With TiVO PVRs once popular down under, it was sad to see the mismanagement of its Australian TiVo hardware licensee ensure the brand’s failure in Australia, with the TiVo EPG switching off on 31 October.
That will see TiVo boxes lose the ability to show users a programme guide, and will effectively make TiVo boxes useless, pushing people instead to rival PVR and DVRs, such as those from Humax for free-to-air TV, or those from Foxtel or Fetch TV, both of which also have Pay TV content.
So, it was surprising to see TiVo back in an Australian context with the news from its Singaporean media agency that TiVo was renewing its long-term intellectual property licence with Foxtel.
“Our relationship with Foxtel demonstrates how pay-TV providers around the world use TiVo’s intellectual property to reach consumers in more innovative ways,” explained Samir Armaly, executive vice-president of Intellectual Property and Licensing, Rovi Corporation, a TiVo company.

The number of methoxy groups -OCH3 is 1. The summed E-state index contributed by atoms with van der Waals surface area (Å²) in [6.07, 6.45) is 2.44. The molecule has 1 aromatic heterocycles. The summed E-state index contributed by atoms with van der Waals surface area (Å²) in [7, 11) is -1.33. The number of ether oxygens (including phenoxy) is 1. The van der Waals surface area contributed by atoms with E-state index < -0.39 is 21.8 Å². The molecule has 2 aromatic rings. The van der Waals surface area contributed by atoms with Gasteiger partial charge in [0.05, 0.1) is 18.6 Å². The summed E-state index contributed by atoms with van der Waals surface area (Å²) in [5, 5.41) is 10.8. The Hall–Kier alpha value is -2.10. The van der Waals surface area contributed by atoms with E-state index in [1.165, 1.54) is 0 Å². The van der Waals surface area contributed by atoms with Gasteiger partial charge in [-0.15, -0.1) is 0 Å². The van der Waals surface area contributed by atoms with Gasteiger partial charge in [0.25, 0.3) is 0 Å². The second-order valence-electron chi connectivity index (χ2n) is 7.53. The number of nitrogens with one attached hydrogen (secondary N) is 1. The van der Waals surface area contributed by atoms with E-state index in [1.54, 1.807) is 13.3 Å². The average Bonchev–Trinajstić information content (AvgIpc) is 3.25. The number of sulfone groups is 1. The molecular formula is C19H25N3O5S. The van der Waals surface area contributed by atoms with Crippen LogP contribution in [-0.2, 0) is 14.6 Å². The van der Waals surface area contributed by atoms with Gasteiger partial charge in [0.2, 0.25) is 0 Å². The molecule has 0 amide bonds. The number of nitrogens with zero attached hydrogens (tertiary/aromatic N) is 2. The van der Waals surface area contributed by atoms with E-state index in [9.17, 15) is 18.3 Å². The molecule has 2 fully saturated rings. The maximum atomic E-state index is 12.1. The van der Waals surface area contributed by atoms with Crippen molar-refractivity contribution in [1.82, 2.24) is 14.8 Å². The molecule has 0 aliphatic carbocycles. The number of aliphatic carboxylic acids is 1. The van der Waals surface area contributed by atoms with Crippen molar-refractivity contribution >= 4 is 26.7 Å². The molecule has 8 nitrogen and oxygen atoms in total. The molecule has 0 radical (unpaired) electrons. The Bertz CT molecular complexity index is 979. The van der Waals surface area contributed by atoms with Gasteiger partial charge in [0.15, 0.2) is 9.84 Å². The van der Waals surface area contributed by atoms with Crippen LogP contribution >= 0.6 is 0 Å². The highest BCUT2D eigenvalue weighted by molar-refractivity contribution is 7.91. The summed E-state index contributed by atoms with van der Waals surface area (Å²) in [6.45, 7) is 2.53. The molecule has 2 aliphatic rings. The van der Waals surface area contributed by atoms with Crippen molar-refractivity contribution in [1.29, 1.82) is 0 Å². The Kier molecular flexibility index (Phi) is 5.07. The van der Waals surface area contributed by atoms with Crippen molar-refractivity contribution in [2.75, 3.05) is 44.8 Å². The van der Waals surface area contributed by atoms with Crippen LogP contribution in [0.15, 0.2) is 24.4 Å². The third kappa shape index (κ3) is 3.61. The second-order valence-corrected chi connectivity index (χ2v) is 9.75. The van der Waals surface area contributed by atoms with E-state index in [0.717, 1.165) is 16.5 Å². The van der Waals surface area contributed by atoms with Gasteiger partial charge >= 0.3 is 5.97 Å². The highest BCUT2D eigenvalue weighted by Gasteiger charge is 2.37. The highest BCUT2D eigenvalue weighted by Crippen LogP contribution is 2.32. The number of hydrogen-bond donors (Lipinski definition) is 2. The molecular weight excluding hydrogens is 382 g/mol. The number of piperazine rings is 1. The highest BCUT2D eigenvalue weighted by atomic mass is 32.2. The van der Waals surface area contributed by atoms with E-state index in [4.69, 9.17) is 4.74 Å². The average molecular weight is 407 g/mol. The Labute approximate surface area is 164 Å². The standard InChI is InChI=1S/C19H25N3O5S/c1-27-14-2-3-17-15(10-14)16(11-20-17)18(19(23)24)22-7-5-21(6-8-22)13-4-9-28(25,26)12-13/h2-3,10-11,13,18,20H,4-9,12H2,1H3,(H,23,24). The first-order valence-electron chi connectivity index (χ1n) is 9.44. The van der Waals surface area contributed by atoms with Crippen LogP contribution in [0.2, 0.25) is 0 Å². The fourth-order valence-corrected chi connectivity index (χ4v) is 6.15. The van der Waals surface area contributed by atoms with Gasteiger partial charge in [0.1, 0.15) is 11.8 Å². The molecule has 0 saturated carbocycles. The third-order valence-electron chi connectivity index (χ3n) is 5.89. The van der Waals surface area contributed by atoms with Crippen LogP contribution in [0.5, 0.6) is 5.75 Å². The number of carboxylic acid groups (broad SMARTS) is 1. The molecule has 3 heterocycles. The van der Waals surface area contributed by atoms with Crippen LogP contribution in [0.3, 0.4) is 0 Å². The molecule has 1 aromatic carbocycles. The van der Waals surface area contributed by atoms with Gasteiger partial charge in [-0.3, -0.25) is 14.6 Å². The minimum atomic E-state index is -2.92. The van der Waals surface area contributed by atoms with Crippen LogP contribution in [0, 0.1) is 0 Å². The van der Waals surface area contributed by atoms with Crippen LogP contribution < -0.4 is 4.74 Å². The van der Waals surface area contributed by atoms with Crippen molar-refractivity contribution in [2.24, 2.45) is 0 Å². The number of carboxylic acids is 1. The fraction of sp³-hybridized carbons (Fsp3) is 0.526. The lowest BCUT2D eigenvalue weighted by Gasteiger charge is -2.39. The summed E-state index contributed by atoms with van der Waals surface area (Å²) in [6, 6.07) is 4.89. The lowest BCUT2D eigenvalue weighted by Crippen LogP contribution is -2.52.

“We are proud to continue working with Foxtel, one of Australia's most innovative media companies, to enable the next-generation of entertainment discovery,” Armaly continued.
TiVo explains that it and its companies “have spent decades investing in research and development to create market-leading technologies for the media and entertainment industry".
Thus, the company’s “innovative solutions touch practically every aspect of consumers’ day-to-day interaction with their entertainment, enabling customers to build customised, next-generation digital entertainment solutions for users around the globe".
Sounds like a great way to earn money from patents and licensing, which seems to be precisely what is happening here with Foxtel.
Sadly this deal has nothing to do with current TiVo box owners getting any kind of reprieve for their PVRs – your loyalty to TiVo is worth about as much as loyalty to Windows XP.
So as TiVo prepares to go NoVo down under, get ready to buy a new box for your televisual recording pleasure before 31 October!
Thankfully you shouldn’t go povvo doing so, but it's an expense no-one wanted – while Foxtel gets the licences it needs to deliver its own customers a better content search service.